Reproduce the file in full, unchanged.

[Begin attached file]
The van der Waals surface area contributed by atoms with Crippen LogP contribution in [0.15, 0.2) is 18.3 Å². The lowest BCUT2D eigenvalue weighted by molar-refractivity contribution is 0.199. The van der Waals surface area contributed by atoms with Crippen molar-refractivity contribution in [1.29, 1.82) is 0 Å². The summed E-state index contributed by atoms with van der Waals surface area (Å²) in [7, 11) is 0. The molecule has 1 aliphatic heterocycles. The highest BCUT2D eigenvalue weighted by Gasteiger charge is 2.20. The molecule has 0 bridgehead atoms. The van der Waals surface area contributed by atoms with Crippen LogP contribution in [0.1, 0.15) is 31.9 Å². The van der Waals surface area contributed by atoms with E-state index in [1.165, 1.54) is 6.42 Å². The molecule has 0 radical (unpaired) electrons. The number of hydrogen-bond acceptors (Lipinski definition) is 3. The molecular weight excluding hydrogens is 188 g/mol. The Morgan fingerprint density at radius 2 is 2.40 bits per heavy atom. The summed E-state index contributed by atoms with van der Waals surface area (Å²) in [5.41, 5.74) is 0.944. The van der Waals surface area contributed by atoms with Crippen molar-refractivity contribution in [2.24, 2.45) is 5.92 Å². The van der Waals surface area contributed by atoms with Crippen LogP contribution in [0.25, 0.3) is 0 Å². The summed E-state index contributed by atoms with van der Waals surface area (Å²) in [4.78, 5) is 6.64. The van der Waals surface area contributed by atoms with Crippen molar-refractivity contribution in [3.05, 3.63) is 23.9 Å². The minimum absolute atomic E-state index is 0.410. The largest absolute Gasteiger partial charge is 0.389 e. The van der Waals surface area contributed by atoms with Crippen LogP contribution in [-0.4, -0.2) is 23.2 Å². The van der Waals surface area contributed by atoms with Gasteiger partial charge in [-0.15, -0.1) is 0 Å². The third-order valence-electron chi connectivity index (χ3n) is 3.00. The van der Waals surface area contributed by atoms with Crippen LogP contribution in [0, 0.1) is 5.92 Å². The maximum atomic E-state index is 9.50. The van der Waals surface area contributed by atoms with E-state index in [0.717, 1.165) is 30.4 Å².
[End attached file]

The van der Waals surface area contributed by atoms with Crippen LogP contribution in [0.15, 0.2) is 18.3 Å². The lowest BCUT2D eigenvalue weighted by molar-refractivity contribution is 0.199. The van der Waals surface area contributed by atoms with Crippen molar-refractivity contribution in [1.29, 1.82) is 0 Å². The summed E-state index contributed by atoms with van der Waals surface area (Å²) in [7, 11) is 0. The molecule has 1 aliphatic heterocycles. The highest BCUT2D eigenvalue weighted by Gasteiger charge is 2.20. The molecule has 0 bridgehead atoms. The van der Waals surface area contributed by atoms with Crippen LogP contribution in [0.1, 0.15) is 31.9 Å². The van der Waals surface area contributed by atoms with E-state index in [1.165, 1.54) is 6.42 Å². The molecule has 0 radical (unpaired) electrons. The number of hydrogen-bond acceptors (Lipinski definition) is 3. The molecular weight excluding hydrogens is 188 g/mol. The Morgan fingerprint density at radius 2 is 2.40 bits per heavy atom. The summed E-state index contributed by atoms with van der Waals surface area (Å²) in [5.41, 5.74) is 0.944. The van der Waals surface area contributed by atoms with Crippen molar-refractivity contribution in [2.24, 2.45) is 5.92 Å². The van der Waals surface area contributed by atoms with Crippen LogP contribution in [0.25, 0.3) is 0 Å². The summed E-state index contributed by atoms with van der Waals surface area (Å²) in [4.78, 5) is 6.64. The van der Waals surface area contributed by atoms with Crippen molar-refractivity contribution in [3.05, 3.63) is 23.9 Å². The minimum absolute atomic E-state index is 0.410. The largest absolute Gasteiger partial charge is 0.389 e. The van der Waals surface area contributed by atoms with Crippen LogP contribution in [-0.4, -0.2) is 23.2 Å². The van der Waals surface area contributed by atoms with Gasteiger partial charge in [-0.15, -0.1) is 0 Å². The third-order valence-electron chi connectivity index (χ3n) is 3.00. The van der Waals surface area contributed by atoms with Crippen LogP contribution in [0, 0.1) is 5.92 Å². The maximum atomic E-state index is 9.50. The van der Waals surface area contributed by atoms with E-state index in [0.717, 1.165) is 30.4 Å².